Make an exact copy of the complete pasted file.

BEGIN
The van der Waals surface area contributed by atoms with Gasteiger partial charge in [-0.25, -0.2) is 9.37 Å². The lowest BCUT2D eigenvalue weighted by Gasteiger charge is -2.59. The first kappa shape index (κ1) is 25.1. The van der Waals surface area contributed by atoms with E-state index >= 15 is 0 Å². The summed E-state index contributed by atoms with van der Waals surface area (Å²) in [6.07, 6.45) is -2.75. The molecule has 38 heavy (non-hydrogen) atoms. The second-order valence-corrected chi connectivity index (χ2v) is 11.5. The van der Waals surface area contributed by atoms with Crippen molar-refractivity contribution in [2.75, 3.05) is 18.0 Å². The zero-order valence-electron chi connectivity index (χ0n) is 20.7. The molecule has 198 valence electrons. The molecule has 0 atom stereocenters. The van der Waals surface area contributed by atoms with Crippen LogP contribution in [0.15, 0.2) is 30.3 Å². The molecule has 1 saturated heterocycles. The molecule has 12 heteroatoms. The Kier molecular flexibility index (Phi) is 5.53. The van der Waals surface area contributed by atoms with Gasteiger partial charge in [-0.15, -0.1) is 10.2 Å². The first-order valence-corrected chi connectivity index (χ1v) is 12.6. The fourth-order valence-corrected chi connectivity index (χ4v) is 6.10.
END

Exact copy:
The van der Waals surface area contributed by atoms with Gasteiger partial charge in [-0.25, -0.2) is 9.37 Å². The lowest BCUT2D eigenvalue weighted by Gasteiger charge is -2.59. The first kappa shape index (κ1) is 25.1. The van der Waals surface area contributed by atoms with E-state index >= 15 is 0 Å². The summed E-state index contributed by atoms with van der Waals surface area (Å²) in [6.07, 6.45) is -2.75. The molecule has 38 heavy (non-hydrogen) atoms. The second-order valence-corrected chi connectivity index (χ2v) is 11.5. The van der Waals surface area contributed by atoms with Crippen molar-refractivity contribution in [2.75, 3.05) is 18.0 Å². The zero-order valence-electron chi connectivity index (χ0n) is 20.7. The molecule has 198 valence electrons. The molecule has 0 atom stereocenters. The van der Waals surface area contributed by atoms with Crippen LogP contribution in [0.15, 0.2) is 30.3 Å². The molecule has 1 saturated heterocycles. The molecule has 12 heteroatoms. The Kier molecular flexibility index (Phi) is 5.53. The van der Waals surface area contributed by atoms with Gasteiger partial charge in [-0.15, -0.1) is 10.2 Å². The first-order valence-corrected chi connectivity index (χ1v) is 12.6. The fourth-order valence-corrected chi connectivity index (χ4v) is 6.10.